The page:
Healthy happy animals for healthy milk!
Camel milk from European farms used in SoapYard dairy soaps is from happy camels fed on a rich, and nutritious diet of pasture grass.
Camel milk is considered a rare milk and can be hard to source. it's an expensive milk compared to cow's milk, but despite this it's fast becoming the next new super-ingredient with claims that it has extraordinary benefits when consumed and used topically. Camel milk tastes very similar to cows milk, but in fact their properties are quite different.
When used in soap or beauty products, the benefits may be less defined compared to regularly drinking camel's milk, but certainly many people claim that is has helped with skin disorders such as dry skin, acne, fine lines and ageing, blemishes and eczema.
Importantly people report that it makes their skin feel good and it isn't drying like some soaps. It contains a small amount of lanolin which is a good for most users, but some people who are allergic to lanolin should avoid it.
Camel milk contains several Alpha Hydroxy Acids (AHAs) as well as vitamins, minerals, and anti-aging, anti-inflammatory immune proteins. The AHA’s gently exfoliate the skin and stimulate cell regeneration. AHA’S have a very small molecular structure that is able to pass through skin and also stimulate collagen production.
It contains essential fatty acids such as Omega oils 3, 6 & 9 which keep the skin moisturised. It does not ‘strip’ your skin of natural oils like harsh chemical skin products and can balance the skin’s pH and support the skin’s natural oils.
Camel milk has a unique milk structure that may penetrate the top layer of the skin - the epidermis - and reach the vascular dermis, which thus stimulates cell regeneration, collagen and elastin production and promotes healing within the skin’s lower dermal layers.
It contains substantial amounts of Vitamin A, B, C, D and E which occur naturally in the milk and provide anti-oxidant, anti-aging and restorative properties which may protect skin cells against every day oxidative stress.
Camels are intelligent animals and have a good memory. They are usually friendly and sociable animals and don't generally tolerate unfriendly behaviour or cruelty and will respond negatively to both. If a camel is being friendly towards it's keepers, it's fair to assume that the people looking after it are generally kind to their animals.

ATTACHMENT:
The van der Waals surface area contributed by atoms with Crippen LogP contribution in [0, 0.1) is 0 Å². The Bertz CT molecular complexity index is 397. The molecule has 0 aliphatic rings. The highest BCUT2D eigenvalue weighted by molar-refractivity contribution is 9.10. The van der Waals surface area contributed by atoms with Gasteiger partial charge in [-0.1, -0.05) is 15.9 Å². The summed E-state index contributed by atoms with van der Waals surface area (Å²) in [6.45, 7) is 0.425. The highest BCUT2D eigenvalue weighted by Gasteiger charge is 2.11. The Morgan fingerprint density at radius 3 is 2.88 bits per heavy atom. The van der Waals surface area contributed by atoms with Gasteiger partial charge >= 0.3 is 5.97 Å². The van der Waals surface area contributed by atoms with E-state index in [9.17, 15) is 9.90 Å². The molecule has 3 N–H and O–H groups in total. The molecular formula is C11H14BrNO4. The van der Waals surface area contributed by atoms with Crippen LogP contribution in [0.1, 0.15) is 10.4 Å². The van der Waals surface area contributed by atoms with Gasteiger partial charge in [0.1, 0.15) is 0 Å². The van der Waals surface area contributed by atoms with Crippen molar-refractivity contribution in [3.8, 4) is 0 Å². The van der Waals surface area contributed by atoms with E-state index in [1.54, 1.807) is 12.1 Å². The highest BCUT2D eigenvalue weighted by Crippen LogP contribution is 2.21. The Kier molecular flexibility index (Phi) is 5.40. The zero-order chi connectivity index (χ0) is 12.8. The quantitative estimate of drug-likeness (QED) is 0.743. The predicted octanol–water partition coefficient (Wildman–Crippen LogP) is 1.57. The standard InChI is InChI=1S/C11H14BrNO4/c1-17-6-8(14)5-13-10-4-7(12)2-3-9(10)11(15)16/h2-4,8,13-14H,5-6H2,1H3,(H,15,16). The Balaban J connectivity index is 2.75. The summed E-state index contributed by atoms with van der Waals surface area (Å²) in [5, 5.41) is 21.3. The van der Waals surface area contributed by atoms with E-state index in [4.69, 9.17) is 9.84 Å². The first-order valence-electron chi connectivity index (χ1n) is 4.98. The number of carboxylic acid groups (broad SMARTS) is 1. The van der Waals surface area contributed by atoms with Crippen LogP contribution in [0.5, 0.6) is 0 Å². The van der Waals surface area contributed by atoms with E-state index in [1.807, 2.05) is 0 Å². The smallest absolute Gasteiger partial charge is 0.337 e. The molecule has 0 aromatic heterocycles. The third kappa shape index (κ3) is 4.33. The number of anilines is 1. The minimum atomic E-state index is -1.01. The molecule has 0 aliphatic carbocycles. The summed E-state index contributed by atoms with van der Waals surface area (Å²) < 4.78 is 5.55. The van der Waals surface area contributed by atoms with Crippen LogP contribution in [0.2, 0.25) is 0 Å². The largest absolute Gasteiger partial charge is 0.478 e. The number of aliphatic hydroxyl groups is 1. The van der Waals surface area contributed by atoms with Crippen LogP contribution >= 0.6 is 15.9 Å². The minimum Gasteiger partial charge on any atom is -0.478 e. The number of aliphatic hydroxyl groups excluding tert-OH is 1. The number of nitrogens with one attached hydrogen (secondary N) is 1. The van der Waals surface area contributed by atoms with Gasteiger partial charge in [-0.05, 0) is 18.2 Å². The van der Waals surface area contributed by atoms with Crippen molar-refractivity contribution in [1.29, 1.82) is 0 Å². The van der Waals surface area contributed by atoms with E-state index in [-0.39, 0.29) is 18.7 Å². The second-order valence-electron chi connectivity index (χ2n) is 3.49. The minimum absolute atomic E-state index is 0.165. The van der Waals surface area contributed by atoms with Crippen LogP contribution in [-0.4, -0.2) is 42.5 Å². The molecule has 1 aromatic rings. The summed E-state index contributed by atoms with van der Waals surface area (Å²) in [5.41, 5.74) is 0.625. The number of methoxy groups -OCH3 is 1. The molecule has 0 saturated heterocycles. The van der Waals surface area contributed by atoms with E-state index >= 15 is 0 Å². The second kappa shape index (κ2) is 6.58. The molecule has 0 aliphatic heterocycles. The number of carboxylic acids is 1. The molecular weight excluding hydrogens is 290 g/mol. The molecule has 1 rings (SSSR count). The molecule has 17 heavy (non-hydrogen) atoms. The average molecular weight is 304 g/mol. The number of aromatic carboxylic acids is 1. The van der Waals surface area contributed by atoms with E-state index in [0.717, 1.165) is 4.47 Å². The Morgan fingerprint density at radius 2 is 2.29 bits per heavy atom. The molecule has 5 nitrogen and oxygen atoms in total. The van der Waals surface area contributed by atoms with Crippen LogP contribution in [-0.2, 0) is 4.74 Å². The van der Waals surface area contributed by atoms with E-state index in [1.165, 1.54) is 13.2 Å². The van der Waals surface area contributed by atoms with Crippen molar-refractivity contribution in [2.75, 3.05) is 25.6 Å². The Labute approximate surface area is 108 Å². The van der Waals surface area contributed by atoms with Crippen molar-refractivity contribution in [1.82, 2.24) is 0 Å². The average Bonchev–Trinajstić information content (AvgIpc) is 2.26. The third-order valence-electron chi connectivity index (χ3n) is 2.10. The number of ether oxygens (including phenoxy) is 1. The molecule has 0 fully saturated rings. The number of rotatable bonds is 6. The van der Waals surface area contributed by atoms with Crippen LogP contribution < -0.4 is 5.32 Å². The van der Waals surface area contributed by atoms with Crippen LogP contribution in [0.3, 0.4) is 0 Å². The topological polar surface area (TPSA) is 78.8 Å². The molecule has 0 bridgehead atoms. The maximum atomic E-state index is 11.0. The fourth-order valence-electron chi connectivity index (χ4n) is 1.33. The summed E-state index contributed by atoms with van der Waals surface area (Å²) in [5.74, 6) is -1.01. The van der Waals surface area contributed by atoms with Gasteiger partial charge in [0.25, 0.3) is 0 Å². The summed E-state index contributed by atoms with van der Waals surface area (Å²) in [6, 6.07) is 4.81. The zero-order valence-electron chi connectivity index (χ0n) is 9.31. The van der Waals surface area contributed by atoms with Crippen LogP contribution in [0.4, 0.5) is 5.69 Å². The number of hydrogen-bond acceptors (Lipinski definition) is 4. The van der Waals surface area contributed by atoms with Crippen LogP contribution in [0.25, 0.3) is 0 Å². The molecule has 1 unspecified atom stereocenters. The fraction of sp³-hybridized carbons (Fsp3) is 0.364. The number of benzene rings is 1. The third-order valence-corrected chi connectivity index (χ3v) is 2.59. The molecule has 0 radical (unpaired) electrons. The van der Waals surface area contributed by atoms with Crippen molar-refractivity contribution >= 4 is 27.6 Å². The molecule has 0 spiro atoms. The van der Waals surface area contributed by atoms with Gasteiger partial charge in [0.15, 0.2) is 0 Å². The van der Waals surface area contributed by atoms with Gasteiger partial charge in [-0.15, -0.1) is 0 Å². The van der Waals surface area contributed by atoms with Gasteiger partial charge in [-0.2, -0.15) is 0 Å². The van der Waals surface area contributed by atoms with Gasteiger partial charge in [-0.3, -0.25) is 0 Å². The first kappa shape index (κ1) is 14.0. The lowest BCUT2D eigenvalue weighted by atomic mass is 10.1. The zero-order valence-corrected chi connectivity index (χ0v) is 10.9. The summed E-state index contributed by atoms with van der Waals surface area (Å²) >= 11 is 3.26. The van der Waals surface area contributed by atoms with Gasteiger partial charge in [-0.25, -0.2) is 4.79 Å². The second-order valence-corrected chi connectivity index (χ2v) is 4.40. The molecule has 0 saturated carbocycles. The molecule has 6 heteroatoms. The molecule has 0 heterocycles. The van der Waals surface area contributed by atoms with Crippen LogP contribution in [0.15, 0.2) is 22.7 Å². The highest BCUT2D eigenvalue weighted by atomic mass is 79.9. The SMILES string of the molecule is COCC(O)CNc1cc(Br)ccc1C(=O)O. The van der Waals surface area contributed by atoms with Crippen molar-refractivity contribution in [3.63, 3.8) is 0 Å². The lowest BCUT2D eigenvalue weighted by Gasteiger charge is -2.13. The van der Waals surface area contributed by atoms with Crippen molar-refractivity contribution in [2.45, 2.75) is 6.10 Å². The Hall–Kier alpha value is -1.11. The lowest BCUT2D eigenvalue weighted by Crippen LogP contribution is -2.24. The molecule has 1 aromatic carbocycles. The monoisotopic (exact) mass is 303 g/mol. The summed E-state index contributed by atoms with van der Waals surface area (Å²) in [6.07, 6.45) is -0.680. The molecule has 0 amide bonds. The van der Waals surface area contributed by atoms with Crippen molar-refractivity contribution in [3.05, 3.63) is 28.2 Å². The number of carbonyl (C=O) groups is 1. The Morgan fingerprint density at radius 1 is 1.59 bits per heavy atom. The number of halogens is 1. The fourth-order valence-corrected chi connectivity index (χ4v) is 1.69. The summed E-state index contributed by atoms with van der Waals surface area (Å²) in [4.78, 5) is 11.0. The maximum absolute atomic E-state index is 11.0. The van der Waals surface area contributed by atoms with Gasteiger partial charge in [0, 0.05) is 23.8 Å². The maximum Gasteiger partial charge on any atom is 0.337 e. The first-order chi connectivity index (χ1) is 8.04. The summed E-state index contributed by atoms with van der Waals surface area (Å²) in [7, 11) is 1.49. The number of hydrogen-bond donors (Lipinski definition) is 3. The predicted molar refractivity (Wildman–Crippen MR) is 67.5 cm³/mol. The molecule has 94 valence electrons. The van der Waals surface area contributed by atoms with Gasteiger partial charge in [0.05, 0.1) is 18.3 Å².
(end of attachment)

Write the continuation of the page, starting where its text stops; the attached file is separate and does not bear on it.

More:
Camel milk is closer to human milk than other types of milk. It tastes similar to cows milk, but has a slightly salty taste. It's described as light, creamy, refreshing and substantial. The camel's diet will affect the taste of the milk but most on European farms are pasture fed and so eat grass.
Camel milk is better for the environment than cows milk because camels survive with relatively little water and plants as food, as a result they need much less grazing area and can produce milk with lower environmental impact than cows.
Lower Lactose: Camel Milk contains less Lactose than cows milk. Several studies have been conducted which have found that camel milk is more easily digestible than cow's milk. This is because camel milk does not contain the molecules A1 Casein and Lactoglobulin. Apart from lactose, these are the molecules responsible for making milk harder to digest.
Camel milk has smaller fat molecules which means that it’s simpler to break down than cow's milk and does not require homogenisation. Homogenisation is the process through which the liquid portion of milk and the fat are blended. During this process the milk gets oxidised which creates free radicals. Free radicals are by-products of oxidisation which are toxic to tissues and cells. Camel milk does not need to undergo homogenisation and therefore makes it free of toxic by-products, unlike cow's milk.
Camel Milk is rich in nutrients and contains high levels of Potassium, Magnesium, Iron, Vitamin C, Copper, Manganese, Zinc and Protein and is a natural source of skin-softening AHA's alpha-hydroxy acids.
Camel milk is much more expensive than cows milk, especially in Europe and it's still considered a 'rare milk'. There are very few camel farms in Europe and they are small, family run dairies. Camel farms in Europe are not industrialised in the same way that cow farms have been, and they don't have extensive modern breeding programmes like the Middle East. The ratio of camels to cows in Europe is 1:12,000. That's one camel for every 12,000 cows!
Camel pregnancies last longer than other dairy animals which makes production for farmers slower and less commercial
A Camel's gestation period is between 377 and 402 days compared to: Donkeys 360-375 days, Cows 283 days, Buffalo 283 days, Sheep 152 days and Goats 150 days,
There is some evidence which appears to show that camel's milk may have the following health benefits, though research is ongoing.
Diabetes: Camel milk has characteristics similar to insulin
It may strengthen the immune system: it's rich in immunoglobins which are powerful substances which stimulate the immune system
It may decrease allergic reactions
It's very similar to human breast milk and may be a natural replacement
Is may protect against certain autoimmune diseases
It may improve Autism Spectrum Disorders ASD Nature.comVery Some researchers have stated that camel milk may inhibit the tumour and malignant cells of a number of cancers
Camels have a long history in Europe. Arabian camels with one hump were used by the Ancient Romans and archeological evidence has found they were used in Belgium during the Roman period. The Mongols briefly introduced them to Eastern Europe, and the Moors introduced them to the Spanish Canary Islands. Grand Duke Ferdinand brought them from North Africa in 1662 and used them for labour on his extensive farms. There were still several hundred in Tuscany right up to the 19thC!
We've taken some of our information from the following sources: